Two contradictory political forces are at work, not only in British politics but elsewhere in the world. The first is globalisation, in that every street has the same sort of shops, we all see the same images on television and, broadly speaking, everyone has similar experiences. As a result, people regularly say that they do not want a postcode lottery. They resent the fact that one town may be able to get a drug on the NHS that is not available in other parts of the country. We were reminded earlier that tuition fees are not being imposed in Wales because of the decision by Welsh Assembly Government, but that they are being hiked up to £9,000 in England. The second is this: people resent the postcode lottery, but at the same time a passionate desire is pulling in the other direction; people want much more local decision making, and want to be able to decide what happens to the configuration of local services. In the end, one of the biggest problems is the pushmi-pullyu force that we are seeing in British politics.
I admit that there is concern in England about what seems to be the unfairness of Welsh, Scottish and Northern Irish Members being able to vote on matters that substantially affect England, but English Members not being able to vote on matters that affect only Wales, Scotland or Northern Ireland. I say to those who want to go down the route of change that that is a meretricious argument. In this context, all that glisters is not gold. For a start, it is difficult to decide precisely what is England-only legislation.
The Minister will know that I have used this example before, but it is an important one. The Health Act 2006 was going to introduce a ban on smoking in public places, among other things. When it was being debated, I remember saying to a Welsh group of Labour MPs and then in the Chamber that if we voted in a particular way it would mean that clubs and pubs in Wales would not have the opportunity to make special rooms available for smokers. Everybody disagreed with me; the Clerks disagreed, and the Speaker disagreed, but in the end I was proved right. That is a problem when trying to advance legislation; all too often, the complexity with which it is drafted means that it may seem to be an England-only matter when, in truth, there is a real debate to be had. As my right hon. Friend the Member for Torfaen said, if the Speaker decided what was England-only legislation, there would be a danger of bringing the Speaker into party political debate—into debating the substance of how to advance the legislation.
We could instead choose another route, and multiply the number of Bills. However, when drafting, we would have to be rigorous in ensuring that we never allowed a single clause that related to Wales or Scotland, or that had financial implications of any kind. To take up the point made by my right hon. Friend the Member for Torfaen, any financial implication is an implication for the whole of the UK, so any legislation with financial implications must by definition be UK legislation. If we wanted to draft legislation solely for England, we would have to have extra Bills that were Wales-only, Scotland-only and Northern Ireland-only. The multiplication in that process would be a real problem.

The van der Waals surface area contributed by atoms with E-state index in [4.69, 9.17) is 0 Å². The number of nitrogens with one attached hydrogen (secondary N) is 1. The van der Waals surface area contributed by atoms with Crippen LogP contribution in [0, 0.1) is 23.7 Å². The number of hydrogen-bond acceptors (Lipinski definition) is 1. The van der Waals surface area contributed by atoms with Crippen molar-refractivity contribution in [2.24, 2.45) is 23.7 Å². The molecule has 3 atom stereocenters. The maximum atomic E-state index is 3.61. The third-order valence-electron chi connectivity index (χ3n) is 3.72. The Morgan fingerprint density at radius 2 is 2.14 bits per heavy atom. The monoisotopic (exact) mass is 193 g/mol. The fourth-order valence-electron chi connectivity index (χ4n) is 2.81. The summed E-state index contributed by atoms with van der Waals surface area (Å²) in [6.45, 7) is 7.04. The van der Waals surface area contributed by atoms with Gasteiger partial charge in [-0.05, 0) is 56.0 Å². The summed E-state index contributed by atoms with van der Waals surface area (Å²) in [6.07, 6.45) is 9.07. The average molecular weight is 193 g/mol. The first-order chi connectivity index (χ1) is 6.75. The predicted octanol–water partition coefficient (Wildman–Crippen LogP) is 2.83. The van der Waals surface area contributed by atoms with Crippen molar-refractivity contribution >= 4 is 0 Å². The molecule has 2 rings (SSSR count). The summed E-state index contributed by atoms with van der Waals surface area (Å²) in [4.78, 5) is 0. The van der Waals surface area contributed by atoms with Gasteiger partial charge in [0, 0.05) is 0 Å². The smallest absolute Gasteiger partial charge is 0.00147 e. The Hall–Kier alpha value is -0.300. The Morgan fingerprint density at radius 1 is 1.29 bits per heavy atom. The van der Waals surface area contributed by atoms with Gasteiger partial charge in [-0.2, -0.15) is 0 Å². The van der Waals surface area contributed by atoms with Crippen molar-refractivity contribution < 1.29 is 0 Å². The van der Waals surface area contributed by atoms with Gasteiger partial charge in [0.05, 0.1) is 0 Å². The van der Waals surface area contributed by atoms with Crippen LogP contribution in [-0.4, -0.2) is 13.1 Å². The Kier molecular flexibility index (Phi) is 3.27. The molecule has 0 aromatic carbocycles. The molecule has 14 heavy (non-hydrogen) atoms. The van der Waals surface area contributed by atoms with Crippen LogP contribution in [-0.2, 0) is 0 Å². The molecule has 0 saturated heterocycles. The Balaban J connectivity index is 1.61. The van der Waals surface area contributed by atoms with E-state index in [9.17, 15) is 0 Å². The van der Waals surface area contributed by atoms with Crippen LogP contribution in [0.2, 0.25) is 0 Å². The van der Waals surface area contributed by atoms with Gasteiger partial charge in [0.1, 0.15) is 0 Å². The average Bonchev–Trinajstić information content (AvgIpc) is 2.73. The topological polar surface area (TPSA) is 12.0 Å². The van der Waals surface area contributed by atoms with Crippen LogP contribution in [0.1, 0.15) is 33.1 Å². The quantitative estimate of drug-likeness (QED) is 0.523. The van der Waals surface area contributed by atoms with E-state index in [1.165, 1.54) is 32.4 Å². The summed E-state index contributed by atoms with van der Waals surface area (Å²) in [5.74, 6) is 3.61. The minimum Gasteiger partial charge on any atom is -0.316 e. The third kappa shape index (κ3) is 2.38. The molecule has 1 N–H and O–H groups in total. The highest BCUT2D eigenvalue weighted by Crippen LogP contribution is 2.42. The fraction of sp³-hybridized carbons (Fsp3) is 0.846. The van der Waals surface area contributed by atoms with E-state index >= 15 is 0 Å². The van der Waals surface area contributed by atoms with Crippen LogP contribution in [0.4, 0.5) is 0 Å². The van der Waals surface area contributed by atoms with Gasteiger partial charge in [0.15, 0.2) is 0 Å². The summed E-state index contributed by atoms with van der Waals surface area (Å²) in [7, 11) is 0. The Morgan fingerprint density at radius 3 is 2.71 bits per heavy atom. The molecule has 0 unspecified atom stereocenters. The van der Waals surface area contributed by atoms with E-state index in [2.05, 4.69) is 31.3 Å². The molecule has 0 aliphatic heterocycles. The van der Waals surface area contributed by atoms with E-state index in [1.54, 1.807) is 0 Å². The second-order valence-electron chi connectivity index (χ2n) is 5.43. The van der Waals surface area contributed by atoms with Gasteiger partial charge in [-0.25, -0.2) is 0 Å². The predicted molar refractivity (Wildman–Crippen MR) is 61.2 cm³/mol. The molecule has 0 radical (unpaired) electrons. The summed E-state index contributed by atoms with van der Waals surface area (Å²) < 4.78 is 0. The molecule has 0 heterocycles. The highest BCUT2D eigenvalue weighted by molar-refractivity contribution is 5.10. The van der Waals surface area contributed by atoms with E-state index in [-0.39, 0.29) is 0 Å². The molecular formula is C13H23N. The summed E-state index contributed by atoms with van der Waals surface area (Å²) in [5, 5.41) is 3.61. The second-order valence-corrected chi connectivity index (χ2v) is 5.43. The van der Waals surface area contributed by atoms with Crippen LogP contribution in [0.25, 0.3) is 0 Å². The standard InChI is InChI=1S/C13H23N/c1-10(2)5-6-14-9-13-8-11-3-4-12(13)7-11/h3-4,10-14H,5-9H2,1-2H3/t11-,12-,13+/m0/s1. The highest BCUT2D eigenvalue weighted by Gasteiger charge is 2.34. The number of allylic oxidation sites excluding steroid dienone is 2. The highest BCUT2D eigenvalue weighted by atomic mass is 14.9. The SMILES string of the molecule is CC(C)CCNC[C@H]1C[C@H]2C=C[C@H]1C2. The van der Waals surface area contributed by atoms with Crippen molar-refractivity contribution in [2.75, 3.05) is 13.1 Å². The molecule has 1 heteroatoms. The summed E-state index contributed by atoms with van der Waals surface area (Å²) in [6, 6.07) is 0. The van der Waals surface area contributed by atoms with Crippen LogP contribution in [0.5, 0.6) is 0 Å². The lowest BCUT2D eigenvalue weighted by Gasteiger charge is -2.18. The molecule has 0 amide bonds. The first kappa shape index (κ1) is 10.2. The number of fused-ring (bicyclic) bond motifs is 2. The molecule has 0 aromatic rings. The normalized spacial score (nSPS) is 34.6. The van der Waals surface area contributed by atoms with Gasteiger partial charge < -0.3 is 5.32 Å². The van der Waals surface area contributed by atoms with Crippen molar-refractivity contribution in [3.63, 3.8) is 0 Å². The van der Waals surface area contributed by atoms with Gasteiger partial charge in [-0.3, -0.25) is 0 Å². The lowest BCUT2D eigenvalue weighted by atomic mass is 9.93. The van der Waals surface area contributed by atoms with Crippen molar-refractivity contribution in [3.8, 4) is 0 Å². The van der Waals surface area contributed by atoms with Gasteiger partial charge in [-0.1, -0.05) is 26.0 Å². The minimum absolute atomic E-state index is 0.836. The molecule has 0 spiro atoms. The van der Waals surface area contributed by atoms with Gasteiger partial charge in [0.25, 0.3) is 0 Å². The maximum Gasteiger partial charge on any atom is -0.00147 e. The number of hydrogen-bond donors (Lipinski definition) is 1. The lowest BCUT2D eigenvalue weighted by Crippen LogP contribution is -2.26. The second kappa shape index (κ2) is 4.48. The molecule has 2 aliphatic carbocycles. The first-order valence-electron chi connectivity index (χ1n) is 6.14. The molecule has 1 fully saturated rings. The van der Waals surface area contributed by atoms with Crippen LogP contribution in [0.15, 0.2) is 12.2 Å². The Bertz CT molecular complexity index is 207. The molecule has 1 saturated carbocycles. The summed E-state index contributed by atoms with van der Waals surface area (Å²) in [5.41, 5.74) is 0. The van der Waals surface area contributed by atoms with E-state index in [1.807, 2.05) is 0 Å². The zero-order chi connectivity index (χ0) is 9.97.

The core concern for many English voters is this: the hon. Gentleman referred to health, but he does not speak for any of his constituents in Rhondda on the subject because health is a devolved matter, yet he is able to influence decisions that are made throughout England. Health, of course, is a particularly incendiary problem because of the whole idea of a national health service. The concern of many English voters is not so much that people in Wales have the opportunity for a broader range of services and free prescriptions, but the perception that English taxpayers are footing the bill.
I know that the hon. Gentleman is a fair man, so I hope that he will explain to his constituents that it is not quite as simple as that. I know that the vast majority of our constituents could not describe the present constitutional settlement. As a result of devolution, they could not say who is in charge of policing, or who is in charge of this, that or the other element of environmental policy. A case in point is that the terms and conditions of GPs are not a devolved responsibility. When decisions are made about what GPs do in England, Welsh Members have to be able to vote because implications for Wales will follow from them. If the Speaker had to decide that Welsh Members could not speak in a debate, there would be a terrible row. That would be a problem.
If my hon. Friend will forgive me, I have a few more points to make. We could see a vast multiplication in the number of Bills, with many more Second Readings of minor Bills that affected only specific parts of the country. I suppose one could then say that if a piece of legislation was not on a devolved matter but affected only Wales, only Welsh MPs should be able to vote on it. That is the logic of the argument of those who say that English legislation should be voted on only by English MPs. The danger is the effect on Government; a complicated Venn diagram would be needed to show who are the Government on any particular subject. We would have England-only legislation; England and Wales-only legislation; England, Wales and Scotland legislation; and England, Wales, Scotland, and Northern Ireland legislation, and a different set of people would be voting on each sort. There would be at least five versions of the Government of the United Kingdom. That is potentially problematic and could be dangerous.